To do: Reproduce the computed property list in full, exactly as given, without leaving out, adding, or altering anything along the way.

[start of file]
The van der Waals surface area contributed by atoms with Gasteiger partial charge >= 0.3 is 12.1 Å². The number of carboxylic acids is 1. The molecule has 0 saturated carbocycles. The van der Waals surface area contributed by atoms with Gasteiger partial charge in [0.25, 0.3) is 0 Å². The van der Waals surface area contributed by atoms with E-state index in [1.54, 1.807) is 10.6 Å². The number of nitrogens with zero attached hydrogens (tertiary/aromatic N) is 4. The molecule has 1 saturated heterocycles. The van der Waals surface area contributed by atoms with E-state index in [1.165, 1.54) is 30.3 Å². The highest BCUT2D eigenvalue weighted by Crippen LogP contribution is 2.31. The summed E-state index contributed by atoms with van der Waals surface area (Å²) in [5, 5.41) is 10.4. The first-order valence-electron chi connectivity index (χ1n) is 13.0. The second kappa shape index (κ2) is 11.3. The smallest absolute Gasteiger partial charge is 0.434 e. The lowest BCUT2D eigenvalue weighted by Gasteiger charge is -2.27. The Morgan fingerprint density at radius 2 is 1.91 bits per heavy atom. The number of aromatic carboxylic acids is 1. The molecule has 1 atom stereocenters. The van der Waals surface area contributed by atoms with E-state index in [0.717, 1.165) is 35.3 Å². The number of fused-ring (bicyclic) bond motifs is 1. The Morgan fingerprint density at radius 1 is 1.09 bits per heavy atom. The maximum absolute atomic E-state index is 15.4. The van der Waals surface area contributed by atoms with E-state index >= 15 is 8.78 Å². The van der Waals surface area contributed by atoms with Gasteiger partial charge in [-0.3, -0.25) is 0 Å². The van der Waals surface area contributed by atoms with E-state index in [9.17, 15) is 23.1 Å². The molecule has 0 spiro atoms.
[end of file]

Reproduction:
The van der Waals surface area contributed by atoms with Gasteiger partial charge >= 0.3 is 12.1 Å². The number of carboxylic acids is 1. The molecule has 0 saturated carbocycles. The van der Waals surface area contributed by atoms with Gasteiger partial charge in [0.25, 0.3) is 0 Å². The van der Waals surface area contributed by atoms with E-state index in [1.54, 1.807) is 10.6 Å². The number of nitrogens with zero attached hydrogens (tertiary/aromatic N) is 4. The molecule has 1 saturated heterocycles. The van der Waals surface area contributed by atoms with E-state index in [1.165, 1.54) is 30.3 Å². The highest BCUT2D eigenvalue weighted by Crippen LogP contribution is 2.31. The summed E-state index contributed by atoms with van der Waals surface area (Å²) in [5, 5.41) is 10.4. The first-order valence-electron chi connectivity index (χ1n) is 13.0. The second kappa shape index (κ2) is 11.3. The smallest absolute Gasteiger partial charge is 0.434 e. The lowest BCUT2D eigenvalue weighted by Gasteiger charge is -2.27. The Morgan fingerprint density at radius 2 is 1.91 bits per heavy atom. The number of aromatic carboxylic acids is 1. The molecule has 1 atom stereocenters. The van der Waals surface area contributed by atoms with E-state index in [0.717, 1.165) is 35.3 Å². The number of fused-ring (bicyclic) bond motifs is 1. The Morgan fingerprint density at radius 1 is 1.09 bits per heavy atom. The maximum absolute atomic E-state index is 15.4. The van der Waals surface area contributed by atoms with E-state index >= 15 is 8.78 Å². The van der Waals surface area contributed by atoms with Gasteiger partial charge in [-0.3, -0.25) is 0 Å². The van der Waals surface area contributed by atoms with E-state index in [9.17, 15) is 23.1 Å². The molecule has 0 spiro atoms.